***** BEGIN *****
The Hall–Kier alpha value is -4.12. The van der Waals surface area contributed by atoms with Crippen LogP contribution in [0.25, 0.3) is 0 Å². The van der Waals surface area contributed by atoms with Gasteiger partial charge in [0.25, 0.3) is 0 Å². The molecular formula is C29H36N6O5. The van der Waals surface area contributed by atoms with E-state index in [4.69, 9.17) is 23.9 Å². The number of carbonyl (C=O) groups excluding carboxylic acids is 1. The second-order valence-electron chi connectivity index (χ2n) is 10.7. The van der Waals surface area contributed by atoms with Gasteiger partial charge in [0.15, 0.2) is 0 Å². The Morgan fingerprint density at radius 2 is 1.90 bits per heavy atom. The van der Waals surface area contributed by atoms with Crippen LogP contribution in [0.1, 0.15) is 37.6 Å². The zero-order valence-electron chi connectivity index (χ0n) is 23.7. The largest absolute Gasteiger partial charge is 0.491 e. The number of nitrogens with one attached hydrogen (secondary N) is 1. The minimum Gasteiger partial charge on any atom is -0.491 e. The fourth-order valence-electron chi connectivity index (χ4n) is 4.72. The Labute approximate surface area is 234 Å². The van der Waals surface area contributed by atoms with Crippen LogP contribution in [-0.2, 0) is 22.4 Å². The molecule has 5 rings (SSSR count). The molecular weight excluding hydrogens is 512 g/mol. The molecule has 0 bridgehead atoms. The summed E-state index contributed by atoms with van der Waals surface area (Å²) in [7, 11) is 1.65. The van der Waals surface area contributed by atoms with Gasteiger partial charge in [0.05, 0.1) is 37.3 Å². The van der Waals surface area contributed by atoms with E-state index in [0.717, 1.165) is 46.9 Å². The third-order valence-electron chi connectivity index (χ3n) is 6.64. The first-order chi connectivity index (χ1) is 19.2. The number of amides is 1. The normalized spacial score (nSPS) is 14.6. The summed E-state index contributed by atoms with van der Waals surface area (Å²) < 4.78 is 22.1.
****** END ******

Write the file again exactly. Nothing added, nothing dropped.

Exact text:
The Hall–Kier alpha value is -4.12. The van der Waals surface area contributed by atoms with Crippen LogP contribution in [0.25, 0.3) is 0 Å². The van der Waals surface area contributed by atoms with Gasteiger partial charge in [0.25, 0.3) is 0 Å². The molecular formula is C29H36N6O5. The van der Waals surface area contributed by atoms with E-state index in [4.69, 9.17) is 23.9 Å². The number of carbonyl (C=O) groups excluding carboxylic acids is 1. The second-order valence-electron chi connectivity index (χ2n) is 10.7. The van der Waals surface area contributed by atoms with Gasteiger partial charge in [0.15, 0.2) is 0 Å². The Morgan fingerprint density at radius 2 is 1.90 bits per heavy atom. The van der Waals surface area contributed by atoms with Crippen LogP contribution in [0.1, 0.15) is 37.6 Å². The zero-order valence-electron chi connectivity index (χ0n) is 23.7. The largest absolute Gasteiger partial charge is 0.491 e. The number of nitrogens with one attached hydrogen (secondary N) is 1. The minimum Gasteiger partial charge on any atom is -0.491 e. The fourth-order valence-electron chi connectivity index (χ4n) is 4.72. The Labute approximate surface area is 234 Å². The van der Waals surface area contributed by atoms with Crippen LogP contribution in [-0.2, 0) is 22.4 Å². The molecule has 5 rings (SSSR count). The molecular weight excluding hydrogens is 512 g/mol. The molecule has 0 bridgehead atoms. The summed E-state index contributed by atoms with van der Waals surface area (Å²) in [7, 11) is 1.65. The van der Waals surface area contributed by atoms with Gasteiger partial charge in [0.05, 0.1) is 37.3 Å². The van der Waals surface area contributed by atoms with E-state index in [0.717, 1.165) is 46.9 Å². The third-order valence-electron chi connectivity index (χ3n) is 6.64. The first-order chi connectivity index (χ1) is 19.2. The number of amides is 1. The normalized spacial score (nSPS) is 14.6. The summed E-state index contributed by atoms with van der Waals surface area (Å²) < 4.78 is 22.1.